But even allowing for this relative inequality, and even lagging against outcomes in the developed world, we've still seen an enormous and significant improvement in African life expectancy over the same period, just not at the same pace.

And one doesn't need to dig too deep into the development literature in explaining this. The enormous recent improvements in African health are widely regarded as a function mostly of global welfarism, as delivered via NGOs and the WHO, rather than a direct function of economic development, which in this part of the world has lagged behind the trend improvements in life expectancy.

PART 3. On Socialism Under Postmodernity


So, perhaps there is a message here about capitalism and its failings. If a globalised welfarism is driving improvements in key measures of equity in the developing world, and if it is doing that because economic development in this part of the world is structurally ill-equipped to the task (being artificially constrained by factors political, technological, environmental or structural to below global trend rates of development), and if it's the surplus wealth found in advanced western economies that is necessary to enable this welfarism, and let's not understate the contributions of Bill and Melinda Gates here by way of a mere example, what happens to our objectives as socialists if we lift our eyes to the internationalist rather than the local sphere?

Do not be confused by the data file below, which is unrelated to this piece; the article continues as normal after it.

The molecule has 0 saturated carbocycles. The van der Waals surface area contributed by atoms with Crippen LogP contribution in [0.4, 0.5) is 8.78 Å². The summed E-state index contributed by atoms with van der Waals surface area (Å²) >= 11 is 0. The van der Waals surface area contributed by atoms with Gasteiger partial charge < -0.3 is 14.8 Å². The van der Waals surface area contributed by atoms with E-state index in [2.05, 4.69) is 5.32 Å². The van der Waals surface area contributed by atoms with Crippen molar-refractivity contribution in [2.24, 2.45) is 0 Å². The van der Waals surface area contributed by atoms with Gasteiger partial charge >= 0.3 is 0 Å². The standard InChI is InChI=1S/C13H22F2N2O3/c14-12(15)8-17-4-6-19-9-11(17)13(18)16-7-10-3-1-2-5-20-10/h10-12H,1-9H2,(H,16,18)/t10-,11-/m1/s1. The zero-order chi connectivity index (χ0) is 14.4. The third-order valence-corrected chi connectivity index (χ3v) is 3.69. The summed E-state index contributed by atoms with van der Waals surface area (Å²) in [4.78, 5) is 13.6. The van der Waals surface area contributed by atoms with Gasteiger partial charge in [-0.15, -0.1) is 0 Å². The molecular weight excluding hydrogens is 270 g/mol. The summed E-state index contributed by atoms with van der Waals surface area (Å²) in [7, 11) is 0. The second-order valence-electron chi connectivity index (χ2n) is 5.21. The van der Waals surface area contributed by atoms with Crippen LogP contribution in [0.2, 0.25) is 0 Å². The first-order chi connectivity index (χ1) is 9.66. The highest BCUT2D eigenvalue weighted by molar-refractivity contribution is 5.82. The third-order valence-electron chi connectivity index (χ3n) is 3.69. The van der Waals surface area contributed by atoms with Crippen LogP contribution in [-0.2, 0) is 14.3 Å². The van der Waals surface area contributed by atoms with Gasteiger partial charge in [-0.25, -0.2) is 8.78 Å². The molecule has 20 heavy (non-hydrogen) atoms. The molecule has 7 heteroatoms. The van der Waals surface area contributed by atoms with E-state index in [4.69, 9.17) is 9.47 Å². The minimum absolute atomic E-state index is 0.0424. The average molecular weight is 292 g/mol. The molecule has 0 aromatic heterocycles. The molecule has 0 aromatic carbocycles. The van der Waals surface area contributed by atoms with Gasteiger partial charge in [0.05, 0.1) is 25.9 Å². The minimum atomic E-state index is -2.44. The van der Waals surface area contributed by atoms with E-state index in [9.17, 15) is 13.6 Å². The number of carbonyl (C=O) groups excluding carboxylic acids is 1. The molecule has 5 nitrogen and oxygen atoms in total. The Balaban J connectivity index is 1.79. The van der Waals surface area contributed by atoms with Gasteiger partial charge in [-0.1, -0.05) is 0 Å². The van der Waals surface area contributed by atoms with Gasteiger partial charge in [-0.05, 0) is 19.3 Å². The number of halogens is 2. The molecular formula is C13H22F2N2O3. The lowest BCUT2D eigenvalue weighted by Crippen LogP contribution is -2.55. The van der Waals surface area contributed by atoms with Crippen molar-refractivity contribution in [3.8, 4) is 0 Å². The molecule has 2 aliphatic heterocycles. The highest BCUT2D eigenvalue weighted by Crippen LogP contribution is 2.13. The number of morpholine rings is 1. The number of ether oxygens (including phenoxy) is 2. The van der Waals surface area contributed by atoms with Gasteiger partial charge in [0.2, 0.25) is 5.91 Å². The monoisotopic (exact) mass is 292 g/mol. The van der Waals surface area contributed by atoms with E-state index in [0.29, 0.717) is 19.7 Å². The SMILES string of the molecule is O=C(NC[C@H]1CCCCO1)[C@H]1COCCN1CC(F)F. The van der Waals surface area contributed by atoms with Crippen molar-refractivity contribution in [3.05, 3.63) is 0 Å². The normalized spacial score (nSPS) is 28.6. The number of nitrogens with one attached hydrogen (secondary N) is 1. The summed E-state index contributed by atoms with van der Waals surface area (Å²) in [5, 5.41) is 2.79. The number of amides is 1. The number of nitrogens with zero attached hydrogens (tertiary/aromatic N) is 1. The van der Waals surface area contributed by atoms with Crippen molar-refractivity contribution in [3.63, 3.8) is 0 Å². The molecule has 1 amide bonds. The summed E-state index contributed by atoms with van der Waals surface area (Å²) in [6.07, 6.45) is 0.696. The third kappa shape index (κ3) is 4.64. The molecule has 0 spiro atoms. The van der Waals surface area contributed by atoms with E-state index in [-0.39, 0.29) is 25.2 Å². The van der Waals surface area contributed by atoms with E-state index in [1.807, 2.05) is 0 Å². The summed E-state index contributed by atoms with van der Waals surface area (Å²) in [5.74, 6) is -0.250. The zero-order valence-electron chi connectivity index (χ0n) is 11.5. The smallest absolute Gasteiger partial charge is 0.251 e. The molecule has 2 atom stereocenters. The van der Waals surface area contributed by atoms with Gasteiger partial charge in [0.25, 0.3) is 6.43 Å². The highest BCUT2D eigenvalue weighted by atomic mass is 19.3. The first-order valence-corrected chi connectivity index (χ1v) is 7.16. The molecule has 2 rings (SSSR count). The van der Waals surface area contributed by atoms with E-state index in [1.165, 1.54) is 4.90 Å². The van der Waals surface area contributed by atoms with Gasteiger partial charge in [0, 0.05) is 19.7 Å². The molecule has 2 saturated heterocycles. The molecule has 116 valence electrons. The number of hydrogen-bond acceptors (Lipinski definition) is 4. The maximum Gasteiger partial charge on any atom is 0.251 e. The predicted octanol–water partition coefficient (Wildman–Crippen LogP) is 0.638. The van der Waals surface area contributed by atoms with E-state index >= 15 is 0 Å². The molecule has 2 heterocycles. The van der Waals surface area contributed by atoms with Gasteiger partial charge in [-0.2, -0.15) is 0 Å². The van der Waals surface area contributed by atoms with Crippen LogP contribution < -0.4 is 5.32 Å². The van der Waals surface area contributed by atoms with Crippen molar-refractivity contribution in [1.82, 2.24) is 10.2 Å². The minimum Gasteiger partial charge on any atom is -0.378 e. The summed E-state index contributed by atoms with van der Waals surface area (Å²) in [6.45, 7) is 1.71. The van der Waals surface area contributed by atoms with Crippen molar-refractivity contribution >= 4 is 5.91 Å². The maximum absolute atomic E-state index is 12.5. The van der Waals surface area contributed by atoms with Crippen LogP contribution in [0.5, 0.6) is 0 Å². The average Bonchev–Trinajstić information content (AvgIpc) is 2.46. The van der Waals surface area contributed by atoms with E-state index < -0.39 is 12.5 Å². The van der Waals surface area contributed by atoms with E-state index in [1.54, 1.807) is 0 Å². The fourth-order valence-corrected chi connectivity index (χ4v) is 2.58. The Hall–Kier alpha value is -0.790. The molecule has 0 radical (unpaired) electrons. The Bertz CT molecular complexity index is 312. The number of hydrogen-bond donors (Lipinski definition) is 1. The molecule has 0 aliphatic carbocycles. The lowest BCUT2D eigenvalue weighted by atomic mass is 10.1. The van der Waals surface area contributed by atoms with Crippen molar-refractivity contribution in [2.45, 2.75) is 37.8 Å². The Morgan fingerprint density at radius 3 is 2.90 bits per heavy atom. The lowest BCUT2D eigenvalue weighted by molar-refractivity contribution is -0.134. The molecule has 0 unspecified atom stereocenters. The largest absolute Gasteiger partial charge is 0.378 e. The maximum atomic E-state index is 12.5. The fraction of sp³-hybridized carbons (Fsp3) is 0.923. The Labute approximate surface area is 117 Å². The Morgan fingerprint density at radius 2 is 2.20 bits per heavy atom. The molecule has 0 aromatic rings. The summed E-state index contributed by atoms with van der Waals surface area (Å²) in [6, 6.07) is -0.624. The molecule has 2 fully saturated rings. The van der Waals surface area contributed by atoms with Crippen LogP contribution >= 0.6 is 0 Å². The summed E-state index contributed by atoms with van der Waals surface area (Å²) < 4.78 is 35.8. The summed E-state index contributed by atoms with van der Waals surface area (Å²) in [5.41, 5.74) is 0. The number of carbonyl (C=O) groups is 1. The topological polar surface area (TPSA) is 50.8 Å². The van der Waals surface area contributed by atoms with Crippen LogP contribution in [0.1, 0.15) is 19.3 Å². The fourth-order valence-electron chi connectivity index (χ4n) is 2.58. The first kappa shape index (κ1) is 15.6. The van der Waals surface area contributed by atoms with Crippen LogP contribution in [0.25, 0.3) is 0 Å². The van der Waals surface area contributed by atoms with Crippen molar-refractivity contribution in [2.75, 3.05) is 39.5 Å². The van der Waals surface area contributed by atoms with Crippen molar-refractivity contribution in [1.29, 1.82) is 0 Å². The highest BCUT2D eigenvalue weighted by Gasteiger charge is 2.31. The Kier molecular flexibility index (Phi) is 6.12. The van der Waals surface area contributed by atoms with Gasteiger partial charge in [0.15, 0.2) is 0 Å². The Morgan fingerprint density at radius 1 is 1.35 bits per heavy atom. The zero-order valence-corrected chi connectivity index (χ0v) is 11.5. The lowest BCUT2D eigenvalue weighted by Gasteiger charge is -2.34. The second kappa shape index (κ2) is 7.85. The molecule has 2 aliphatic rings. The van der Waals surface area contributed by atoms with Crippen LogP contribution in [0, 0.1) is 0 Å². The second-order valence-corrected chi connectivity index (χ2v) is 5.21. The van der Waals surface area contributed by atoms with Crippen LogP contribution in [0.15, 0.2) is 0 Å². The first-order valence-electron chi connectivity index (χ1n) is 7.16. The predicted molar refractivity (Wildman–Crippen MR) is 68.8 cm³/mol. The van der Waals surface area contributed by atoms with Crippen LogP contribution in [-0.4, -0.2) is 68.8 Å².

It seems incontrovertible to me that the issues tomorrow's socialists are going to be concerned with revolve around issues like
  • Ensuring global corporate tax compliance, and effective global corporate regulation
  • Ensuring factors like the level of corporate taxation and regulation do not become a 'race to the bottom' between nation states, for a strong and capable state will be core to enabling the fullest possibilities of a 'new socialism'
  • Building unionism internationally, rather than in a geographically-constrained locality
  • Developing measures for the global taxation burden to be shifted from personal incomes and corporate revenue towards CAPITAL ACCUMULATION, where in a post-Piketty world it's the higher sanctioned returns on capital versus on labor that can be seen to be driving global inequality
We are accustomed to being told that by the clock of the earth's lifetime, if it were compressed into a single day, then our existence on earth represents the final minute of that day, and our modern existence the final second.

The lesson of this seems to be that the enabling dimensions of complexity can be powerful drivers for the advancement of any species, so the complexity of the human brain has enabled our development from tribal to modern society, but our exponential latter day development has seemingly been enabled by the increasingly global level of interconnetedness.

It's the fact that all these brains are able to communicate, to pass information to one another, to develop systems for the retention of and access to the accumulated weight of human knowledge, that has essentially driven the formation of modernity. And it's from this point that we've witnessed our lifespans and collective welfare increase exponentially.